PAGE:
By Kyle Stevenson, Pure Hockey Marketing
By Kyle Stevenson, Pure Hockey Marketing
After learning about and using the Mako skates during our demo day, our attention turned to the Mako II stick and more specifically, the idea behind the E28 curve. Easton brought on former NHLer and Olympian Scott Bjugstad and he looked at the way the top shooters were shooting and then he designed a stick for them where the energy loads in the shaft AND in the blade. It is designed for you to shoot off of the two, contrary to what many of us were taught coming up through the hockey ranks. The E28 is designed with a dual lie, one lie from the heel to the midpoint, creating an area to touch the ice when catching passes and handling the puck. The second lie goes out from the midpoint to the toe, with this area designed to be flat on the ice during shots.
Shooting off of the toe has two major benefits. The first is power based off of the puck position. Think of a diving board – the closer to the end you hit to jump, the higher it sends you flying. Shooting a puck works in a similar vein. The second benefit is control. The less the puck moves on the blade as you shoot, the more accurate it is, the more powerful it is and the puck is more likely going to do what you intend and expect it to. Shooting by rolling the puck from your heel is giving away control as you shoot, as well as being a much slower release.
Another great benefit of this curve and stick is that is helps young players learn to shoot. How? The first time any little player has someone on their team able to lift the puck up, they want to do it too, no matter what. This leads to them picking up bad habits just so they can lift the puck, even if it means they are flipping it not actually shooting. With this E28 pattern, if a young player tries that, what will happen is that the puck is pretty much going nowhere, forcing them to shoot the correct way and it improves their shot in general.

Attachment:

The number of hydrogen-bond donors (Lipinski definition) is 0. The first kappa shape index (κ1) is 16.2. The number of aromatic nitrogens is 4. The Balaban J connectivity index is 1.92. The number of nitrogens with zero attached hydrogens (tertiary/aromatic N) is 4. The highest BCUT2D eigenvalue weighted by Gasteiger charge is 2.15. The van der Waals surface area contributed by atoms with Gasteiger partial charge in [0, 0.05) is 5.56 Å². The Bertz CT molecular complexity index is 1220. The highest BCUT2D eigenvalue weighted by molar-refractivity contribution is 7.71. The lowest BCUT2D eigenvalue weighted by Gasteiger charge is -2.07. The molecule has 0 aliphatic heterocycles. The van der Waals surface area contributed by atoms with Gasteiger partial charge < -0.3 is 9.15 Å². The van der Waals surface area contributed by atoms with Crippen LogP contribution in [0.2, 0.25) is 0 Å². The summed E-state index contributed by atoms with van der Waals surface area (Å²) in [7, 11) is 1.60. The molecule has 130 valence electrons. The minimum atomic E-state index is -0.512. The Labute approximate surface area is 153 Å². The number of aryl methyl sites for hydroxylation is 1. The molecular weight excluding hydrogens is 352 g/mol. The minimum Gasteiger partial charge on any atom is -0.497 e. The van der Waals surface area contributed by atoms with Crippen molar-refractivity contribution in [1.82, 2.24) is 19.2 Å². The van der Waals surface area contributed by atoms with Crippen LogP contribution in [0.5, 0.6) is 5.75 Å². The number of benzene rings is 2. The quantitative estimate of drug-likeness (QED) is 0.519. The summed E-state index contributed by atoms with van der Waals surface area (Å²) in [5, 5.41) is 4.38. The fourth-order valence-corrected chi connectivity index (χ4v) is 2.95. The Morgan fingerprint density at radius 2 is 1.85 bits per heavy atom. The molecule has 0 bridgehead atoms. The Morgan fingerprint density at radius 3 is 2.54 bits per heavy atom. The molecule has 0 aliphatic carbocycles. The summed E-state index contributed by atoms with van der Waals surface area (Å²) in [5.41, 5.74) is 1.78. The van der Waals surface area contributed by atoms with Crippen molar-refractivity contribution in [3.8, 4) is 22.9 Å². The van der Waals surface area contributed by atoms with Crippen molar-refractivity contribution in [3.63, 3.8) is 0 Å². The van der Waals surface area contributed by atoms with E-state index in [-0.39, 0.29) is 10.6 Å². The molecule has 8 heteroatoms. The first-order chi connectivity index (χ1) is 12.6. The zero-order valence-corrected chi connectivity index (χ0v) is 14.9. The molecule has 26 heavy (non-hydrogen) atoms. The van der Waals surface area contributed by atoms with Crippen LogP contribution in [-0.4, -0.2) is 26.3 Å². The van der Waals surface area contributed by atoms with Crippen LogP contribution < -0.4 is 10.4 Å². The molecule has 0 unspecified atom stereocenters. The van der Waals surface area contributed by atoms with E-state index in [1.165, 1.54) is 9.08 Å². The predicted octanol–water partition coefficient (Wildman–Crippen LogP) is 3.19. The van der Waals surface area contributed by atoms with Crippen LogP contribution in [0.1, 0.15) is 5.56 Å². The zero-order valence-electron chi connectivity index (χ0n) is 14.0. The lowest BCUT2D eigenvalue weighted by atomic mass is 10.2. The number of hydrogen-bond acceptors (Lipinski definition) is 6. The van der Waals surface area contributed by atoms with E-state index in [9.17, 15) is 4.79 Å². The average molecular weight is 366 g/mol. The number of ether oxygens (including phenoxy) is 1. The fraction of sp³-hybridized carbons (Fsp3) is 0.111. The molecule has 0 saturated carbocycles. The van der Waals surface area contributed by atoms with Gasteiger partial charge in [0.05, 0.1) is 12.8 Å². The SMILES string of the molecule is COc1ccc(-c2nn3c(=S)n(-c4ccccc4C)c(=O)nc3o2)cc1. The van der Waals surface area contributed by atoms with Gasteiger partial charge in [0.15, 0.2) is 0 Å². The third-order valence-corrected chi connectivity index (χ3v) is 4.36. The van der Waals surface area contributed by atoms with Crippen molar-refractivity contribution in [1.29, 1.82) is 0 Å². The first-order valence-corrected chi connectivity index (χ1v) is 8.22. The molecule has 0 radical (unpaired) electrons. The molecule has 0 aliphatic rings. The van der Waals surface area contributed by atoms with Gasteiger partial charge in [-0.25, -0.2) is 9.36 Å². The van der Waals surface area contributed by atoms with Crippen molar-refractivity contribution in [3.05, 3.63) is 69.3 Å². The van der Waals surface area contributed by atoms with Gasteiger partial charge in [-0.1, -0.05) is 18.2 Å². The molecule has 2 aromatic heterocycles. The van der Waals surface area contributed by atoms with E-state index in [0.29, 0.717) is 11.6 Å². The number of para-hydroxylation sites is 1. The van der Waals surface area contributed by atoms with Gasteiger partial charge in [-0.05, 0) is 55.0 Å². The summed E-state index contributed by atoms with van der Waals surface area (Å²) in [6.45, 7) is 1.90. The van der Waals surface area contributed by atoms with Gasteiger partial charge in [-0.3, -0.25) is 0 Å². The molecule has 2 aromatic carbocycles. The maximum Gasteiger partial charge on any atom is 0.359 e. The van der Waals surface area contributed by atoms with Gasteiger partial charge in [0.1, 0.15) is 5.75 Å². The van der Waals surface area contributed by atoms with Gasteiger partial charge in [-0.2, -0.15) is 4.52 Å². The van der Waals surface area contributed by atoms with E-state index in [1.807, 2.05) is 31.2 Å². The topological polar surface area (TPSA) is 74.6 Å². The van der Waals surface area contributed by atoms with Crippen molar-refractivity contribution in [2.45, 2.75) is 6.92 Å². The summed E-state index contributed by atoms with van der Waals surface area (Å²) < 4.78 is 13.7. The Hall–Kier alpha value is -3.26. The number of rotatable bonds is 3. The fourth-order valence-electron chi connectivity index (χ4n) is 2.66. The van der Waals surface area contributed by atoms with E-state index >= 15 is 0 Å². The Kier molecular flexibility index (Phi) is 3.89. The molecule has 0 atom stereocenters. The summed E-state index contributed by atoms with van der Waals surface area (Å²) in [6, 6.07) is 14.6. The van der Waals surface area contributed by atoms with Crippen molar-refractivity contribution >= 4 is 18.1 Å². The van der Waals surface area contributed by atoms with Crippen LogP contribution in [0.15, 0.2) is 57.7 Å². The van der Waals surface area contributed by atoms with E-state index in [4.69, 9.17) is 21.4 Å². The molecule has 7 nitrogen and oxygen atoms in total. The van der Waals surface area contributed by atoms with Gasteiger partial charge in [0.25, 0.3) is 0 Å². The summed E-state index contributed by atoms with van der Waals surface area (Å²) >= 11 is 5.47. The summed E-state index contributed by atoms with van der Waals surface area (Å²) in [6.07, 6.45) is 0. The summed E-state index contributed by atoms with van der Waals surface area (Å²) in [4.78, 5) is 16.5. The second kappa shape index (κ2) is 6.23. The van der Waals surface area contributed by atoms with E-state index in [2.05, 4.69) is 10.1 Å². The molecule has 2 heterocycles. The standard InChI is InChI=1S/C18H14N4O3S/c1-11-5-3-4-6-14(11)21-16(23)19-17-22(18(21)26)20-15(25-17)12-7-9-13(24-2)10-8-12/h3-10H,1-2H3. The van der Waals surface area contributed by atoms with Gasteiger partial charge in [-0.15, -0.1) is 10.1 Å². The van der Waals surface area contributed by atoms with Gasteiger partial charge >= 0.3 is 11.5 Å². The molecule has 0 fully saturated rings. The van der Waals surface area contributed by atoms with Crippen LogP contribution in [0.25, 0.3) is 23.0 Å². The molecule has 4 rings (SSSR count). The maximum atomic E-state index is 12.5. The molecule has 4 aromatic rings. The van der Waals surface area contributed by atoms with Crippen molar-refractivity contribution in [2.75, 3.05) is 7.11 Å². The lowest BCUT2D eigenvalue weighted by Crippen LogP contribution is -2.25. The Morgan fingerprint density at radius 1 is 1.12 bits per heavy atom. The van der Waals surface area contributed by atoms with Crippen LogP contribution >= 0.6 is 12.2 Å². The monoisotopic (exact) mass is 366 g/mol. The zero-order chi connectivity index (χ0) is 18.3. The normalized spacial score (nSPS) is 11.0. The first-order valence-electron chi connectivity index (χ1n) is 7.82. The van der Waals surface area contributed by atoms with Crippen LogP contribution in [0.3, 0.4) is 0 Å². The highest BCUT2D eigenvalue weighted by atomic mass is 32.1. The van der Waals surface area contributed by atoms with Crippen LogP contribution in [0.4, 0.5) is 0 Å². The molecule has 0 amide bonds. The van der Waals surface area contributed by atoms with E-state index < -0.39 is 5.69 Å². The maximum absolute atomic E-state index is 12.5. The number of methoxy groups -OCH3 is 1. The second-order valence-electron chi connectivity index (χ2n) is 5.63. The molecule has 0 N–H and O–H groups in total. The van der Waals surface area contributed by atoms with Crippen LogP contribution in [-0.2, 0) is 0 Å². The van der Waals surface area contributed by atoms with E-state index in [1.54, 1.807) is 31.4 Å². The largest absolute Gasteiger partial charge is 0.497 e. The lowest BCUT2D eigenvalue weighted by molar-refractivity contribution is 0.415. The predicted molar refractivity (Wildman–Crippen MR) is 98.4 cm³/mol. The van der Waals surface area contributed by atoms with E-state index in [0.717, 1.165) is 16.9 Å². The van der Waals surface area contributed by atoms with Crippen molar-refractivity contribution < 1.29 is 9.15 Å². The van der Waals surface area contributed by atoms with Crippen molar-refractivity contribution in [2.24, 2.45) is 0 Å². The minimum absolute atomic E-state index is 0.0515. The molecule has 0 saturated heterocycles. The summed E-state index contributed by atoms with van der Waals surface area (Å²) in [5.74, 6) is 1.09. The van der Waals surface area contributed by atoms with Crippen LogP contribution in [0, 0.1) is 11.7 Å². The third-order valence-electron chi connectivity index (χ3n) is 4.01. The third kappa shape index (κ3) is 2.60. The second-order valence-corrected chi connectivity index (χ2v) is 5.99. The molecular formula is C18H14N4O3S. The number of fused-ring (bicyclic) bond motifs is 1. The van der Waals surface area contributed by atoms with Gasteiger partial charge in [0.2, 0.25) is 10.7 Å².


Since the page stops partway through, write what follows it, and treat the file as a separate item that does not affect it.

A lot of worry with this technique is this: will a blade hold up with this kind of stress on it? Easton designed the stick with this shooting style in mind. Instead of continuing to design the blade from the heel out, they built it from the toe back in. This keeps the toe and the blade in general from softening and it increases the sticks consistency over its life. Time will tell on that part.
By Kyle Stevenson
Easton’s new mantra? Invention vs. Improvement. It’s that simple. On March 21, we were lucky enough to get to talk to some of Easton Hockey’s top designers, learn about their new product and then demo it out on the ice. Easton sees a hockey equipment industry that is continually taking the best selling skate or stick and saying, “what can we do to improve it or put our spin on it?” Bucking this trend, the people at Easton went back to the drawing board and built products from the ground up. Invent, don’t just improve.
This strategy is staggeringly simple, but in a way brilliant. They brought in two guys, Dave Cruikshank and Scott Bjugstad, who really know their stuff. Cruickshank is a four-time Olympic speed skater and NHL skating coach. Bjugstad is an eight-year NHL veteran (1984-1992) who played on the 1984 US Olypic hockey team and then with the Pittsburgh Penguins, Los Angeles Kings and Minnesota North Stars. Easton brought them on board and let them do their thing. Good move.